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The difference between fully-automatic and semi-automatic AEDs

The difference between a fully automatic and a semi-automatic AED is very small. The decision on which one to choose is often down to personal choice and circumstances. Both have their advantages and disadvantages and you need to choose the type of AED that you feel you would be most comfortable with or that which best suits your circumstances.

Semi-automatic defibrillators have a shock button

On the semi-automatic models you will find a shock button. Following analysis of the patients heart rhythm, a semi-automatic will tell you (if necessary) that the patient needs to be shocked and instruct you to push the shock button to administer the shock.

Advantages of semi-automatic AEDs

A fully automatic AED will tell you to stand clear and automatically administer the shock itself, if analysis has detected that a shock is required. The advantage of the semi-automatic AED is that you can ensure that everyone is clear of the patient before you deliver the shock.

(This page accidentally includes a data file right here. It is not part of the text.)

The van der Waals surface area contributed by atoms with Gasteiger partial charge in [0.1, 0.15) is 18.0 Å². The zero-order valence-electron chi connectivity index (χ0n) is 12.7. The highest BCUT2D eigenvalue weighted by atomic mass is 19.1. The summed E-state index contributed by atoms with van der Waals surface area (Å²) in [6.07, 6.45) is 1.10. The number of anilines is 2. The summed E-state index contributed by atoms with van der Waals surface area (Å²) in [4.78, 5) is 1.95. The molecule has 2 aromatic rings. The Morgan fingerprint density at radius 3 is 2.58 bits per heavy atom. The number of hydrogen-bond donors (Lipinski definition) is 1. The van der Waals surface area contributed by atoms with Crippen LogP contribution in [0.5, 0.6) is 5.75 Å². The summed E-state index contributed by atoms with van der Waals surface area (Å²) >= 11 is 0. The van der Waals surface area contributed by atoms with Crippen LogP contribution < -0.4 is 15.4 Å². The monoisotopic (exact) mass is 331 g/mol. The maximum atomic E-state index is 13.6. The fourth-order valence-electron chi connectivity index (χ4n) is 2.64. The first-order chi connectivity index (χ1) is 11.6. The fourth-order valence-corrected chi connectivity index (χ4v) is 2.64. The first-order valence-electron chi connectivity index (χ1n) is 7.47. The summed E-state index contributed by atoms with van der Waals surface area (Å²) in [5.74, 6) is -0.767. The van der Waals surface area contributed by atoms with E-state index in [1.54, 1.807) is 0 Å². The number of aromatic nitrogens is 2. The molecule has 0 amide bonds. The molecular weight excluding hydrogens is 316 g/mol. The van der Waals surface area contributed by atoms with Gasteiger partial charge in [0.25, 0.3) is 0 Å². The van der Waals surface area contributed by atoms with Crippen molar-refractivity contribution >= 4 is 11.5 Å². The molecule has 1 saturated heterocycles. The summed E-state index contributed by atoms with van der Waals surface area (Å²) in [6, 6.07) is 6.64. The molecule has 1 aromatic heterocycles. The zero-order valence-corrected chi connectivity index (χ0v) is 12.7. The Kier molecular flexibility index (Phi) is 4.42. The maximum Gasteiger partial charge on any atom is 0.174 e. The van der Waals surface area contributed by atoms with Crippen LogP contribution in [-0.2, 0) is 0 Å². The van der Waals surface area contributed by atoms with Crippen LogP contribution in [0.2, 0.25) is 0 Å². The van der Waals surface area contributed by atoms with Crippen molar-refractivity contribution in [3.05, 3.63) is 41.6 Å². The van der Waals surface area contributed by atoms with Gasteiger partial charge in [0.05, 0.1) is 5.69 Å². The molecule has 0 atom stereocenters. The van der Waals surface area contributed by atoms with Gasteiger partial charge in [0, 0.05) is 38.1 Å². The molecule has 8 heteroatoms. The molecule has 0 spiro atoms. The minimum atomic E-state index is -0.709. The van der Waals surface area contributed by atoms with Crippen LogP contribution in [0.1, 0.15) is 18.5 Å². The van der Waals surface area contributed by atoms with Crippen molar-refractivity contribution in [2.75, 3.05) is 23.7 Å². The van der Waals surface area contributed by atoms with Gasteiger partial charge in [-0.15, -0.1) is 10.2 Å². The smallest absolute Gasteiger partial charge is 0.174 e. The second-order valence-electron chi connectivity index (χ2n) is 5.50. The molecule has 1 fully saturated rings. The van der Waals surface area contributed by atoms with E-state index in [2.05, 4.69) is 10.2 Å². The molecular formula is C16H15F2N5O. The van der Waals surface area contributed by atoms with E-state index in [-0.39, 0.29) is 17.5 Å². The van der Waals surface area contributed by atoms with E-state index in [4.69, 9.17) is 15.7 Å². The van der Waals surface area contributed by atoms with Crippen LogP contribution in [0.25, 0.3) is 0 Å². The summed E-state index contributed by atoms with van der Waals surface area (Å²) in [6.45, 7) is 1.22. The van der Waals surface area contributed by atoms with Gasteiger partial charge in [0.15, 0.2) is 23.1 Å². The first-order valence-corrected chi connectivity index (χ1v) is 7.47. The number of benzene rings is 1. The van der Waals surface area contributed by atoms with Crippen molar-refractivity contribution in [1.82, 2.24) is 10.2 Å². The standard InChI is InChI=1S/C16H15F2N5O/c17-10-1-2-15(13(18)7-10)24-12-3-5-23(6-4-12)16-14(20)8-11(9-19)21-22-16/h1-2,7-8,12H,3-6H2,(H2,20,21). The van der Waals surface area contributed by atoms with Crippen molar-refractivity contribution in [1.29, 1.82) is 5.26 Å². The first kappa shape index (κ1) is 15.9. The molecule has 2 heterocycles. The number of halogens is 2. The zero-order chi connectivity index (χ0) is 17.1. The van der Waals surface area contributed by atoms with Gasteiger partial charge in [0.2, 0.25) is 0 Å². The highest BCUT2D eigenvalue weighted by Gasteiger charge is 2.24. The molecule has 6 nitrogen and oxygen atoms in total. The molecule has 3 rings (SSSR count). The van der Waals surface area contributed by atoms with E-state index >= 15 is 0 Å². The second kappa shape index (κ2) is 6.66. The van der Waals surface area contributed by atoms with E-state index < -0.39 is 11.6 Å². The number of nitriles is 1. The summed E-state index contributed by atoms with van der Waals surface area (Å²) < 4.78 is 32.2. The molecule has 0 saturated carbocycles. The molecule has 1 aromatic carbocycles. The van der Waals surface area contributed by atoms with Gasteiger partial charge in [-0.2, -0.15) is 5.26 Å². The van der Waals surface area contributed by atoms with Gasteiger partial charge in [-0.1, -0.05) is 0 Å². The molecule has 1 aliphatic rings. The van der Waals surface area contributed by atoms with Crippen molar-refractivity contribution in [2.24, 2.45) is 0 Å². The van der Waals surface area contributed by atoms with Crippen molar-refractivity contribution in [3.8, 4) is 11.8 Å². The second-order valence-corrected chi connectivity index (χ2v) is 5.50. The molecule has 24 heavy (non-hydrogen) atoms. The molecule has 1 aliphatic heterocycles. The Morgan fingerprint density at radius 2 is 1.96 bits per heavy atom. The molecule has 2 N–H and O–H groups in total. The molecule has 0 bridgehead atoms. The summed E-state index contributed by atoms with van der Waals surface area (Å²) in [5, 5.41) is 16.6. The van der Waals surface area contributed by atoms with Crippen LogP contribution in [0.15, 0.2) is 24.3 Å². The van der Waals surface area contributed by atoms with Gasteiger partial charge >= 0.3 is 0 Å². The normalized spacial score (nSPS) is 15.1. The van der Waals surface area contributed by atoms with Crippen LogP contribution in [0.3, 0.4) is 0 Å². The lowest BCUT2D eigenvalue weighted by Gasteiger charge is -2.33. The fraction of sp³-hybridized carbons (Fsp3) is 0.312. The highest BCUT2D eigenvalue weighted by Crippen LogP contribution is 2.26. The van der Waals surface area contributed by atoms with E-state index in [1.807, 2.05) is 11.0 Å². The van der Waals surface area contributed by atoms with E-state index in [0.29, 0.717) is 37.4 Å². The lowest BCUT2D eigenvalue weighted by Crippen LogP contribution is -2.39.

It also provides the paramedics with the opportunity to over-ride the defibrillator if they deem this necessary. A fully automatic AED can be more advantageous in environments where a user may be afraid to administer the shock themselves.  Any delay reduces the survival chances of the patient.  A fully automatic would be suitable for an environment where there are unlikely to be crowds of people around a patient, having to ensure that people are clear of a patient before a shock is administered would waste precious time. 

See all AED's in our range here, here you can also filter on semi-automatic or full-automatic.